I would also like to address the concerns that have been raised in a number of emails that we are cutting the pay of people who are putting their lives on the line. People who are deployed are still in receipt of the allowances that they receive, recognising not only their base wage but also the fact that they have been deployed, particularly those who are deployed into a warlike situation. We have our intelligence organisations that make an assessment of the level of threat, such that somebody who has been deployed, for example, on Operation Slipper receives an additional $200 a day while they are there, ranging down to people who are supporting operations in Ukraine, for example, who receive around an additional $137 a day. For those who are in a warlike situation, not only are those additional payments made but they are tax free while those people are deployed. So we are recognising in a very tangible way—and this has occurred under governments of both persuasions, so there is no politics in this—when people are doing things that place them at an elevated risk.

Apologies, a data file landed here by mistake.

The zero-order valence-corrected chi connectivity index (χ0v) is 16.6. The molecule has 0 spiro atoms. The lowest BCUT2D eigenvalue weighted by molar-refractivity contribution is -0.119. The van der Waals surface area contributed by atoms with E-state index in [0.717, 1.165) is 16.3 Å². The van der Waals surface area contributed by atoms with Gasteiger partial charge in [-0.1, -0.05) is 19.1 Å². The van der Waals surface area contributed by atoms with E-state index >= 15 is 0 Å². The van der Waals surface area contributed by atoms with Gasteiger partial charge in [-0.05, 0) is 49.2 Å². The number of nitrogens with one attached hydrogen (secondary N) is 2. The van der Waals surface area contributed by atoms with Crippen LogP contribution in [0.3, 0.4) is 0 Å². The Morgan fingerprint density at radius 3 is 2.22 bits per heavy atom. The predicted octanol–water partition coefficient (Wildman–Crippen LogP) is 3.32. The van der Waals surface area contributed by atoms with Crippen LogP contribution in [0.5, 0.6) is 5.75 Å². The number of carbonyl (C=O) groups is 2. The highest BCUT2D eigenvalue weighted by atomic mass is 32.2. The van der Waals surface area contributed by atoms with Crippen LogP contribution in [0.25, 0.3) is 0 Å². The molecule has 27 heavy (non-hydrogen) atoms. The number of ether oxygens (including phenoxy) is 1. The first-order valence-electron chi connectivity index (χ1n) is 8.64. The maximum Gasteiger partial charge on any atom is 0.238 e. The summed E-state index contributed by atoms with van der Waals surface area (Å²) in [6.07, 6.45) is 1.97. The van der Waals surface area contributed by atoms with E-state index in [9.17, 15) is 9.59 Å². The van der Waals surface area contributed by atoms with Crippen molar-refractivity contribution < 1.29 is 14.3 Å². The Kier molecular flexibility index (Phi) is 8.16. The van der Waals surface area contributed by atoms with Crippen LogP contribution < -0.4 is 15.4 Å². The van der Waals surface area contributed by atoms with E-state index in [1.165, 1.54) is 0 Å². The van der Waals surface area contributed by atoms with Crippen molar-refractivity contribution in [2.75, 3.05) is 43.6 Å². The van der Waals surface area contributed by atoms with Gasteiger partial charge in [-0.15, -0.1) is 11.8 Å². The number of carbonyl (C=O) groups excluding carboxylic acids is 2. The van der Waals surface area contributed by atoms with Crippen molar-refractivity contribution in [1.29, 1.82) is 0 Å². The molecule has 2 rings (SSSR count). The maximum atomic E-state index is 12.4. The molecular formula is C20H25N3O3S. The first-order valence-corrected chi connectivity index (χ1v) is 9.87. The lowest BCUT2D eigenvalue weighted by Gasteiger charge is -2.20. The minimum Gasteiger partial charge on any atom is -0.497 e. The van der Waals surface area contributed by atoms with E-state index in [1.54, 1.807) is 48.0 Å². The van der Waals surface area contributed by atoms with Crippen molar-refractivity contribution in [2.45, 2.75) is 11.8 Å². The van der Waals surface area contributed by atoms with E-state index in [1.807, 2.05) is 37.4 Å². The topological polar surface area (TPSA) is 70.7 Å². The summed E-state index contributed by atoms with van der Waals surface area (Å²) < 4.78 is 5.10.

It is not only those who are deployed. People who remain here in Australia often undertake dangerous work, so the ADF pay structure makes suitable allowance for them. For example, for somebody in the Special Forces, just having an SAS qualification, there is an additional $38,000 that is paid to them for having that qualification. It is likely that someone who is a clearance diver would receive an additional $20,000. Somebody who is in the explosives special duty area, particularly if they are in the render-safe area, would have an additional $14½ thousand that is paid to them in recognition of the fact that they are doing duty over and above the ordinary day-to-day work that they are required to undertake.